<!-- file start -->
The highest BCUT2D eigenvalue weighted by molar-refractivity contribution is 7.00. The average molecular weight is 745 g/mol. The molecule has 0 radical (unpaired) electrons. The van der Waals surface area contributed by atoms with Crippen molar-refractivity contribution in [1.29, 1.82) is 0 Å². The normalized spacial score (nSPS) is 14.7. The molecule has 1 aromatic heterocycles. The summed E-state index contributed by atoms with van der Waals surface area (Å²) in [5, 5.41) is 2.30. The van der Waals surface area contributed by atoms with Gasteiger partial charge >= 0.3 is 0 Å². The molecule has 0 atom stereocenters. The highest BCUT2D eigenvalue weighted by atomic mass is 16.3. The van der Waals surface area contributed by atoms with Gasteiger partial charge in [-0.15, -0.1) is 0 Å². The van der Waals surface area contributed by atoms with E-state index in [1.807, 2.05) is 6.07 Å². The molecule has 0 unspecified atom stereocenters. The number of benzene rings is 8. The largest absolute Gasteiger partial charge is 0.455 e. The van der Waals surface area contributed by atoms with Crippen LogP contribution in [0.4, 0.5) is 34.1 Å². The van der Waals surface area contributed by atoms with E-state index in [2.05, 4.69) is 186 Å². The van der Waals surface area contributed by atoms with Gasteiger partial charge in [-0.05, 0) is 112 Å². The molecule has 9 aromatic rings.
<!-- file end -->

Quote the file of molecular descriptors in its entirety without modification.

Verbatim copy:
The highest BCUT2D eigenvalue weighted by molar-refractivity contribution is 7.00. The average molecular weight is 745 g/mol. The molecule has 0 radical (unpaired) electrons. The van der Waals surface area contributed by atoms with Crippen molar-refractivity contribution in [1.29, 1.82) is 0 Å². The normalized spacial score (nSPS) is 14.7. The molecule has 1 aromatic heterocycles. The summed E-state index contributed by atoms with van der Waals surface area (Å²) in [5, 5.41) is 2.30. The van der Waals surface area contributed by atoms with Gasteiger partial charge >= 0.3 is 0 Å². The molecule has 0 atom stereocenters. The highest BCUT2D eigenvalue weighted by atomic mass is 16.3. The van der Waals surface area contributed by atoms with Gasteiger partial charge in [-0.15, -0.1) is 0 Å². The van der Waals surface area contributed by atoms with E-state index in [1.807, 2.05) is 6.07 Å². The molecule has 0 unspecified atom stereocenters. The number of benzene rings is 8. The largest absolute Gasteiger partial charge is 0.455 e. The van der Waals surface area contributed by atoms with Crippen LogP contribution in [0.4, 0.5) is 34.1 Å². The van der Waals surface area contributed by atoms with E-state index in [2.05, 4.69) is 186 Å². The van der Waals surface area contributed by atoms with Gasteiger partial charge in [-0.05, 0) is 112 Å². The molecule has 9 aromatic rings.